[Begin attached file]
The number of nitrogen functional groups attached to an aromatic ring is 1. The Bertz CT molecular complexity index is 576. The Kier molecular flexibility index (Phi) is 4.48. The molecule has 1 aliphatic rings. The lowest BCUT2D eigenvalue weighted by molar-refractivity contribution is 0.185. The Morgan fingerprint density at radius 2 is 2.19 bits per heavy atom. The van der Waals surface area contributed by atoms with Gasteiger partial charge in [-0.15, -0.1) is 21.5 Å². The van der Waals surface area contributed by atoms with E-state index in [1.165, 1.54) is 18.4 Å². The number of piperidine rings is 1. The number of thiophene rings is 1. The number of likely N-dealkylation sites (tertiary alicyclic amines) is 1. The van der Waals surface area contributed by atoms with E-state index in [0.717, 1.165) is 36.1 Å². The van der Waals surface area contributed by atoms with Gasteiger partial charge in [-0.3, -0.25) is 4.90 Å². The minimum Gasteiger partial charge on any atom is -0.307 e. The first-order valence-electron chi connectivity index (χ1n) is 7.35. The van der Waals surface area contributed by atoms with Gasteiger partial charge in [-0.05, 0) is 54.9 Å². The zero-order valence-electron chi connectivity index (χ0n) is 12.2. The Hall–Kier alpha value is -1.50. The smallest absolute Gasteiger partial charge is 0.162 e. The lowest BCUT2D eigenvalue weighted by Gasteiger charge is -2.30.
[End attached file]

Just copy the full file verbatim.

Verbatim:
The number of nitrogen functional groups attached to an aromatic ring is 1. The Bertz CT molecular complexity index is 576. The Kier molecular flexibility index (Phi) is 4.48. The molecule has 1 aliphatic rings. The lowest BCUT2D eigenvalue weighted by molar-refractivity contribution is 0.185. The Morgan fingerprint density at radius 2 is 2.19 bits per heavy atom. The van der Waals surface area contributed by atoms with Gasteiger partial charge in [-0.15, -0.1) is 21.5 Å². The van der Waals surface area contributed by atoms with E-state index in [1.165, 1.54) is 18.4 Å². The number of piperidine rings is 1. The number of thiophene rings is 1. The number of likely N-dealkylation sites (tertiary alicyclic amines) is 1. The van der Waals surface area contributed by atoms with E-state index in [0.717, 1.165) is 36.1 Å². The van der Waals surface area contributed by atoms with Gasteiger partial charge in [-0.3, -0.25) is 4.90 Å². The minimum Gasteiger partial charge on any atom is -0.307 e. The first-order valence-electron chi connectivity index (χ1n) is 7.35. The van der Waals surface area contributed by atoms with Gasteiger partial charge in [-0.05, 0) is 54.9 Å². The zero-order valence-electron chi connectivity index (χ0n) is 12.2. The Hall–Kier alpha value is -1.50. The smallest absolute Gasteiger partial charge is 0.162 e. The lowest BCUT2D eigenvalue weighted by Gasteiger charge is -2.30.